The nonprofit organization Films for Action uses the power of film to raise awareness of important social, environmental, and media-related issues not covered by the mainstream news. Their goal is to provide citizens with the information and perspectives essential to creating a more just, sustainable, and democratic society. The Films for Action website has cataloged over 900 of the best films and videos that can be watched free online, and they have just released a list of the top 100 films inspiring a shift to a more sustainable world.
The best expression of a combined ideology and practice is what I will refer to as Gandhian nonviolence education. The disadvantage to conflict resolution education is insufficient emphasis on cultivating personal and social transformation, whereas peace education is a holistic approach but lacks cohesion. Education for nonviolence draws upon the respective strengths of the other two approaches and integrates them to form a more effective pedagogy that is also more authentically Gandhian. It combines short-term efficiency and results with long-term consideration and prevention.
In contrast with strategic nonviolence is an explicit focus on nonviolent attitudes. Principled nonviolence belongs to the philosophical lineage of virtue ethics, supporting the idea that altering character-orientation precedes, undergirds, and reinforces any desirable behavioral change. This internal change underscoring action is drastically different from using tactical nonviolence to achieve a given result. Transformation occurs internally first, as a shift in values and beliefs, before emanating outward to effect social change.
Also referred to as pragmatic or expedient nonviolence, strategic nonviolence is most closely associated with the work of political theorist Gene Sharp, specifically his 1973 Politics of Nonviolent Action. The application of strategic nonviolence includes a tactical focus aimed at accomplishing a predetermined objective, independent of a particular ethical orientation. Gandhi’s method of nonviolent action proved highly effective in the fight against the British Empire and has been adapted by Sharp and others in the struggle against corrupt power structures in subsequent decades.
It is impossible to overstate the importance of Mahatma Gandhi’s life and legacy. Few have experienced such widespread influence or transcended barriers of culture, class, and religion so completely. Gandhi, through his prolific writings, demonstrated the depth of his knowledge and scope of his concern. Education was one such preoccupation for Gandhi. The power of education lies in its capacity for both individual and social transformation. I believe that Gandhi would wholeheartedly agree with Nagler (2004) that the greatest enemy of education is lack of purpose. Everything Gandhi said, wrote, and did was – in the fullest sense of the word – purposeful.
Are video games able to increase awareness of human rights issues? New evidence points to games' ability to engage players in initiatives extending beyond the virtual realm. Previously, following the devastating Haitian earthquake in 2009, video game developer Zynga teamed up with the World Food Programme and raised in excess of 1.5 million dollars to donate to relief efforts. Players of Zynga’s popular Farmville and other online games were able to purchase virtual goods that would advance their online game play, using actual currency to benefit a philanthropic cause.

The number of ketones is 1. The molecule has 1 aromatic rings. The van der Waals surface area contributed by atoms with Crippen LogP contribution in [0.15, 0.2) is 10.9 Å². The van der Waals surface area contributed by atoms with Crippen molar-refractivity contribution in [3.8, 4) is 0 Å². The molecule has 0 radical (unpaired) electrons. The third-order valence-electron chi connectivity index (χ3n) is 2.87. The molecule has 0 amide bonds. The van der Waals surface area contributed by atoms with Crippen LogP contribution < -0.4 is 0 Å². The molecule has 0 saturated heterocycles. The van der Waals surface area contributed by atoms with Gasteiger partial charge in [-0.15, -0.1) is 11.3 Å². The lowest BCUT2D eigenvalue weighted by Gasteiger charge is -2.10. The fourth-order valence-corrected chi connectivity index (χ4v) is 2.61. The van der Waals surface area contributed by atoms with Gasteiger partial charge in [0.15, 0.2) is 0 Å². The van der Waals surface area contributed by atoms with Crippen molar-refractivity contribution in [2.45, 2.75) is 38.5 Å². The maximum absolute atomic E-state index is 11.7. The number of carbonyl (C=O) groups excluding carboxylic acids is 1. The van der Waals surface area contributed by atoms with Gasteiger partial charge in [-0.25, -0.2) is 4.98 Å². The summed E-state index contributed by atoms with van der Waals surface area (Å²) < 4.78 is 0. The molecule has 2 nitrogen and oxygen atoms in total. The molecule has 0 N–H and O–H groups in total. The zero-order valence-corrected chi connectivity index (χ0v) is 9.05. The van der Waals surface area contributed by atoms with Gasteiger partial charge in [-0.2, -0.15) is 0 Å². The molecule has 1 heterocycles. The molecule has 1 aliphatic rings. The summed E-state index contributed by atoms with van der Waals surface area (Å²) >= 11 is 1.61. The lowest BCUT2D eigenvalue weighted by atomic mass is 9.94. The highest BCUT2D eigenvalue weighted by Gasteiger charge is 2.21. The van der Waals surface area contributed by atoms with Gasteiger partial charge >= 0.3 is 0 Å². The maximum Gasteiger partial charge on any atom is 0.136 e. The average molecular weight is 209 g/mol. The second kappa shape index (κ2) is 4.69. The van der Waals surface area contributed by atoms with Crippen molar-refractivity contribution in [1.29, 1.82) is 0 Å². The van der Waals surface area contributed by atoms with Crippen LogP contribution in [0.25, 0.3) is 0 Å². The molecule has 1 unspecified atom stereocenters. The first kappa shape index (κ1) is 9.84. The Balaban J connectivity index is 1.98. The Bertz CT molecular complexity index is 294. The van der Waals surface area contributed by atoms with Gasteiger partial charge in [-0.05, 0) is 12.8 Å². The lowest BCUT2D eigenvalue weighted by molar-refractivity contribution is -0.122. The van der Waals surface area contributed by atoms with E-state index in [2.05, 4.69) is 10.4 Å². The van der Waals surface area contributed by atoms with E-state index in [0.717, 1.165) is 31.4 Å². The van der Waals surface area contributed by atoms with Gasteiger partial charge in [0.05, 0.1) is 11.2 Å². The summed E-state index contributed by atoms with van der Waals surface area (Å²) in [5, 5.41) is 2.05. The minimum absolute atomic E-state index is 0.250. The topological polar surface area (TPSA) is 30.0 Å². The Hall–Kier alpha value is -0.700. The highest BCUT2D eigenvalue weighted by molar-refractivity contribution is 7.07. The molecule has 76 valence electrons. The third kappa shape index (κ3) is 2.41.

Written by Jordan Roberts (March of the Penguins) and narrated by Academy Award-winner Morgan Freeman, “Where the Water Meets the Sky” tells the inspiring story of a group of women in a remote region of Northern Zambia who achieve the unimaginable: they learn how to make a film as a way to speak out about their lives, raising an issue that no one will discuss – the plight of young women orphaned by AIDS.
The United States Peace Index (USPI), produced by the Institute for Economics and Peace (IEP), provides a comprehensive measure of U.S. peacefulness dating back to 1991. It also provides an analysis of the socio-economic measures that are associated with peace as well as estimates of the costs of violence and the economic benefits that would flow from increases in peace. This is the second edition of the U.S. Peace Index.
“The key question isn’t ‘What fosters creativity?’ But it is why in God’s name isn’t everyone creative? Where was the human potential lost? How was it crippled? I think therefore a good question might be now why do people create? But why do people not create or innovate? We have got to abandon that sense of amazement in the face of creativity, as if it were a miracle if anybody created anything.” Abraham Maslow
The year 2011 featured precarious but potentially far-reaching gains for media freedom in the Middle East and North Africa. Major steps forward were recorded in Egypt, Libya, and Tunisia, where longtime dictators were removed after successful popular uprisings. While trends in these countries were not uniformly positive, with important setbacks to democratic prospects in both Egypt and Libya toward year’s end, the magnitude of the improvements—especially in Tunisia and Libya—represented major breakthroughs in a region that has a long history of media control by autocratic leaders. The gains more than offset declines in several other countries in the Middle East. And even the greatest declines, in Bahrain and Syria, reflected the regimes’ alarmed and violent reactions to tenacious protest movements, whose bold demands for greater freedom included calls for a more open media environment.